Today I’m frustrated with the misunderstandings created by making assumptions. Before I move on I want to say that I also get caught up in making them on occasion. I work against the urge though as it doesn’t allow for any genuine intimacy [in-to-me-I-see].
Yesterday I received a message from my sister that read, “Ok, what do I have to do?” Her assumption is that I have an expectation of her that she is not meeting because I’ve chosen to step away from the relationship for the time being. I’ve told her that I’m not sure what it is that I’m struggling with, I just don’t feel comfortable engaging in relationship with her at this time. Which is the truth. In the past, if she asked me to give her a reason, I would have made something up so neither of us would have to feel the discomfort of the truth. The problem is she would then do whatever it is I asked of her, then have the expectation that all would be well because she did. Then I would have to lie and say that it is, even if it isn’t.
Recently I called a woman I know to ask her for the time of a particular meeting I was to speak at. I really just wanted to know the time the meeting began so I would know when to arrive. She however assumed I was asking her if she would come and support me while I spoke. Immediately she began to scheme out loud as to how she could change her plans for the evening, so she could show up to support me, which she did. When she arrived she sat down in the chair next to me which made me feel like a child, which made me feel a bit angry, which made me feel a little guilty. I thanked her for being there for me, which made me feel resentful toward her. Why didn’t I tell her I didn’t want or need her to be there for me? I didn’t want her to think I was an asshole. I was afraid if I told her the truth she wouldn’t like me.
My experiences have taught me that more times than not, after someone shows up for you in this way, they have an expectation that you will then be glad they did. If you aren’t and you let them know this by say, not responding in the way they hope you will, they’re uncomfortable and many times get angry. Which usually manifests with them backing way off. Making an assumption that you don’t need, want, or deserve support because you didn’t receive what they offered you, in the way they offered it. They rarely, if ever, ask what it is that you want or need, then do that. Perhaps they assume I will ask for more than they can or are willing to give, and most likely, I will.
Last week I asked a group of women that were in the habit of telling me they love me, not to. They are not family and I would not call most of them close friends. They are a group of good people who have a common interest and goal, but for me, being in love with each other, has nothing to do with the desired outcome we are all hoping for. For me love is an action. Hard work much of the time. At the very least, the action I’m looking for is to respect who I am, whether you agree or not. And when I use the word respect, I’m referring to refraining from intruding upon or interfering with my life. To accept me for who and what I am. The people I asked not to say I love you to me are people I felt were patronizing me by telling me they loved me. These women are assuming it’s what I want and need. Assuming that when I say it’s not what I want or need, I don’t know what’s best for me. They seem to assume that by saying “I love you” they are in some way doing something for me. They also expect me to respond accordingly, which most times I can’t, in good conscience anyway.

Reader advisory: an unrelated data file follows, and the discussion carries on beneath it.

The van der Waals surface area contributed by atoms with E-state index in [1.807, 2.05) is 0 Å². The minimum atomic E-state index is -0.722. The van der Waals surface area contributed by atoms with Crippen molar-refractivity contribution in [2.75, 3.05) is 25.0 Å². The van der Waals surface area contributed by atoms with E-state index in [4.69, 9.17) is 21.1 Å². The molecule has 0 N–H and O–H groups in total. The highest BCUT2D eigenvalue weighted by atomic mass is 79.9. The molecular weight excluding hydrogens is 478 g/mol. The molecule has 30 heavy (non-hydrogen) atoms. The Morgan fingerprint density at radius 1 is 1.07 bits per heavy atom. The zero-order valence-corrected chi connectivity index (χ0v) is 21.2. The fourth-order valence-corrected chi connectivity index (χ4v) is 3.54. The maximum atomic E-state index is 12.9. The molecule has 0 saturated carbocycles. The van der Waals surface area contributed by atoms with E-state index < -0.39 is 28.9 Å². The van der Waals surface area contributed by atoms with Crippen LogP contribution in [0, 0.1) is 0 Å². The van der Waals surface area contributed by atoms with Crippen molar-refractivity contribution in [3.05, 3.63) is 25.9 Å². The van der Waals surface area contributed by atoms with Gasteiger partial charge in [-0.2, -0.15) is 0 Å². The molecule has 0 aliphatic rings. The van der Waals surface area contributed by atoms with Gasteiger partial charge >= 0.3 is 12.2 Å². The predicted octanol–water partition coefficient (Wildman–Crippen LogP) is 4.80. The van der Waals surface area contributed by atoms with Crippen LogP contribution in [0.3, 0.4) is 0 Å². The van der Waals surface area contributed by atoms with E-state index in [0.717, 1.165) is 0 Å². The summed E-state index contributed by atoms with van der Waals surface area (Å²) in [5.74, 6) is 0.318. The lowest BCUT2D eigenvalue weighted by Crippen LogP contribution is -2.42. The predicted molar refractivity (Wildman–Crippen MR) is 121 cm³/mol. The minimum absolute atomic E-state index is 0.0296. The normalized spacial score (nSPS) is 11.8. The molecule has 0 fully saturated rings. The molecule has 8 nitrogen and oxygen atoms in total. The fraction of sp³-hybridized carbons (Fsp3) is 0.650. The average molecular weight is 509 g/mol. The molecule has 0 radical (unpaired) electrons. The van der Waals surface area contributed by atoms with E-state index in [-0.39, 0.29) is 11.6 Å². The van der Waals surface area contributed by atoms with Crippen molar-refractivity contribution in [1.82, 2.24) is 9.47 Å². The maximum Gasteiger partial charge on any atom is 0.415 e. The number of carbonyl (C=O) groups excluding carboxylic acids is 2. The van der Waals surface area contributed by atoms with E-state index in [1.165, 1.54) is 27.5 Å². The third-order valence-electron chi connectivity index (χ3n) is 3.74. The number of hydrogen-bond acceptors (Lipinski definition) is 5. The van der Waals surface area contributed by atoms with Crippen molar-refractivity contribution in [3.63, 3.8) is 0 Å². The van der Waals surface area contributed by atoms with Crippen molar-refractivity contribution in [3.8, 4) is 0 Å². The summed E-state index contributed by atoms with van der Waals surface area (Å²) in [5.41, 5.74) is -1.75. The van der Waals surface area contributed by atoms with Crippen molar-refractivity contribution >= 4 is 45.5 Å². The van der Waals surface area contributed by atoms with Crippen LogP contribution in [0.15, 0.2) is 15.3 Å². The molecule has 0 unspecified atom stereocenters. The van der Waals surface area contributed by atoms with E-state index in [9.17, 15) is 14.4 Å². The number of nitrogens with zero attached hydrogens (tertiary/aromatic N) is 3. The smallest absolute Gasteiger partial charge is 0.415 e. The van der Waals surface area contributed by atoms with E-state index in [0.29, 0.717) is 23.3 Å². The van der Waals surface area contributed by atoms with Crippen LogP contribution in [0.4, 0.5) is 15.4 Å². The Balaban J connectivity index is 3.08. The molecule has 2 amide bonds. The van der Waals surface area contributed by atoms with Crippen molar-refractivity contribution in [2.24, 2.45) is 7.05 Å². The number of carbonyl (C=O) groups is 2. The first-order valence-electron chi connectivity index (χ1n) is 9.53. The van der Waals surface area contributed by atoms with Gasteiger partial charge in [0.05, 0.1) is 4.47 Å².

I’ve come to realize that other people’s assumptions about what they think I want and need, what they think I “should” want and need, has been a problem for me for most of my life. I get really confused about it. Don’t want to make people uncomfortable, or to be cast off as someone who is too much of a problem. This I believe may be the root of it for me. I can’t count the times I have been in a situation like the ones above, not done what I was supposed to do according to whatever assumption someone was making, and was therefore rejected as someone who is much to difficult to get along with. It’s true, I’m impossible to get along with, if you’re hoping to have a relationship with me based on assumptions about what’s ‘normal,’ and therefore what I want or need.
My husband and I have been married for twelve plus years. He was 43 when we married and had no intention of ever getting married. He’s a handsome, capable, sexy fun guy who had lots of girlfriends along the way. When I asked him why he married me, why he stays with me, [other than I'm wonderful, wink], he says he saved the best for last. He also says that having a relationship with me is like climbing Mount Everest. Not everyone can or wants to do it. But if it’s your thing, and you’re fit to make the climb, the reward, the view from the top is amazing.